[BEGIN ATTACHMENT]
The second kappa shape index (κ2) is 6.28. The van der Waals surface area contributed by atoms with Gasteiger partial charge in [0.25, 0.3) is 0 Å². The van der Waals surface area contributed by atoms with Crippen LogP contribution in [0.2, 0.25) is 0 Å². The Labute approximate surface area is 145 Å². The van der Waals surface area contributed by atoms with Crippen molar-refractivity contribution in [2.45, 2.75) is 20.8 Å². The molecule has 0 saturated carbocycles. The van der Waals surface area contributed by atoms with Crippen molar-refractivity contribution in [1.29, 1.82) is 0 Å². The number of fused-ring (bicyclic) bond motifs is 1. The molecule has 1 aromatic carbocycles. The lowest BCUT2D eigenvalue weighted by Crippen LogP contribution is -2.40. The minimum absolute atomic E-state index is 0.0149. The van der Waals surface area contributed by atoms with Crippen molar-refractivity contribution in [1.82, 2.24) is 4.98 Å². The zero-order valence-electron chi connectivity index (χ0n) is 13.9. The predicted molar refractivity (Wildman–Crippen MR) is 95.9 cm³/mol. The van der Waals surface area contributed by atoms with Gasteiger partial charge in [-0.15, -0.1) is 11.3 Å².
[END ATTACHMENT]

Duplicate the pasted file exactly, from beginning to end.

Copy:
The second kappa shape index (κ2) is 6.28. The van der Waals surface area contributed by atoms with Gasteiger partial charge in [0.25, 0.3) is 0 Å². The van der Waals surface area contributed by atoms with Crippen LogP contribution in [0.2, 0.25) is 0 Å². The Labute approximate surface area is 145 Å². The van der Waals surface area contributed by atoms with Crippen molar-refractivity contribution in [2.45, 2.75) is 20.8 Å². The molecule has 0 saturated carbocycles. The van der Waals surface area contributed by atoms with Crippen molar-refractivity contribution in [1.29, 1.82) is 0 Å². The number of fused-ring (bicyclic) bond motifs is 1. The molecule has 1 aromatic carbocycles. The lowest BCUT2D eigenvalue weighted by Crippen LogP contribution is -2.40. The minimum absolute atomic E-state index is 0.0149. The van der Waals surface area contributed by atoms with Crippen molar-refractivity contribution in [1.82, 2.24) is 4.98 Å². The zero-order valence-electron chi connectivity index (χ0n) is 13.9. The predicted molar refractivity (Wildman–Crippen MR) is 95.9 cm³/mol. The van der Waals surface area contributed by atoms with Gasteiger partial charge in [-0.15, -0.1) is 11.3 Å².